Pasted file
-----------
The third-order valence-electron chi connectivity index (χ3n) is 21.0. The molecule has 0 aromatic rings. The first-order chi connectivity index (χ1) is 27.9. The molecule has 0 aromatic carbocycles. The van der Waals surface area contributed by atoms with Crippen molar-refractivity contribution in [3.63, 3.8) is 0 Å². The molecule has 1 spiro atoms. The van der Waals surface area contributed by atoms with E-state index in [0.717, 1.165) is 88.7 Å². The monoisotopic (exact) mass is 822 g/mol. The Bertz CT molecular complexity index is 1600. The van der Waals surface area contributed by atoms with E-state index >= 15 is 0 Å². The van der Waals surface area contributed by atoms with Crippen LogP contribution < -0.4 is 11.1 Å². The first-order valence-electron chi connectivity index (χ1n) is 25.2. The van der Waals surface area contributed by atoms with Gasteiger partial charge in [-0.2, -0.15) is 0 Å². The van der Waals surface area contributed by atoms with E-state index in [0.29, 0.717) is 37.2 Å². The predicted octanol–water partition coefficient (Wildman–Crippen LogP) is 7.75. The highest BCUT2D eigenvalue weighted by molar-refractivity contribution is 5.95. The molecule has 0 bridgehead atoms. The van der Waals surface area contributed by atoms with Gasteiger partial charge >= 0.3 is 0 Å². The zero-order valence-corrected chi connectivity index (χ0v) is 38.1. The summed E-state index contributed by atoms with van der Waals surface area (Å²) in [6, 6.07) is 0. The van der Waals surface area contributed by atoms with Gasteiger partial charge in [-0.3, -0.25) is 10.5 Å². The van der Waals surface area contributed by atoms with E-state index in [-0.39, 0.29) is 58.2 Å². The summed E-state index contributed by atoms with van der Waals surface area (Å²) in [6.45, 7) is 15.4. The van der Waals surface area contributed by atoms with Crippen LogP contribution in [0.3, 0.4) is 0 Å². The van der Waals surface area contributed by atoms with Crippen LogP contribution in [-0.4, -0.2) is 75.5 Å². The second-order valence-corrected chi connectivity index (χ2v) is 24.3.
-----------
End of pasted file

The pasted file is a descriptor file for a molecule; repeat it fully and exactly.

The third-order valence-electron chi connectivity index (χ3n) is 21.0. The molecule has 0 aromatic rings. The first-order chi connectivity index (χ1) is 27.9. The molecule has 0 aromatic carbocycles. The van der Waals surface area contributed by atoms with Crippen molar-refractivity contribution in [3.63, 3.8) is 0 Å². The molecule has 1 spiro atoms. The van der Waals surface area contributed by atoms with E-state index in [0.717, 1.165) is 88.7 Å². The monoisotopic (exact) mass is 822 g/mol. The Bertz CT molecular complexity index is 1600. The van der Waals surface area contributed by atoms with E-state index >= 15 is 0 Å². The van der Waals surface area contributed by atoms with Crippen LogP contribution < -0.4 is 11.1 Å². The first-order valence-electron chi connectivity index (χ1n) is 25.2. The van der Waals surface area contributed by atoms with Gasteiger partial charge in [-0.2, -0.15) is 0 Å². The van der Waals surface area contributed by atoms with E-state index in [0.29, 0.717) is 37.2 Å². The predicted octanol–water partition coefficient (Wildman–Crippen LogP) is 7.75. The highest BCUT2D eigenvalue weighted by molar-refractivity contribution is 5.95. The molecule has 0 bridgehead atoms. The van der Waals surface area contributed by atoms with Gasteiger partial charge >= 0.3 is 0 Å². The zero-order valence-corrected chi connectivity index (χ0v) is 38.1. The summed E-state index contributed by atoms with van der Waals surface area (Å²) in [6, 6.07) is 0. The van der Waals surface area contributed by atoms with Gasteiger partial charge in [-0.3, -0.25) is 10.5 Å². The van der Waals surface area contributed by atoms with E-state index in [-0.39, 0.29) is 58.2 Å². The summed E-state index contributed by atoms with van der Waals surface area (Å²) in [6.45, 7) is 15.4. The van der Waals surface area contributed by atoms with Crippen LogP contribution in [0.3, 0.4) is 0 Å². The van der Waals surface area contributed by atoms with Crippen LogP contribution in [-0.4, -0.2) is 75.5 Å². The second-order valence-corrected chi connectivity index (χ2v) is 24.3.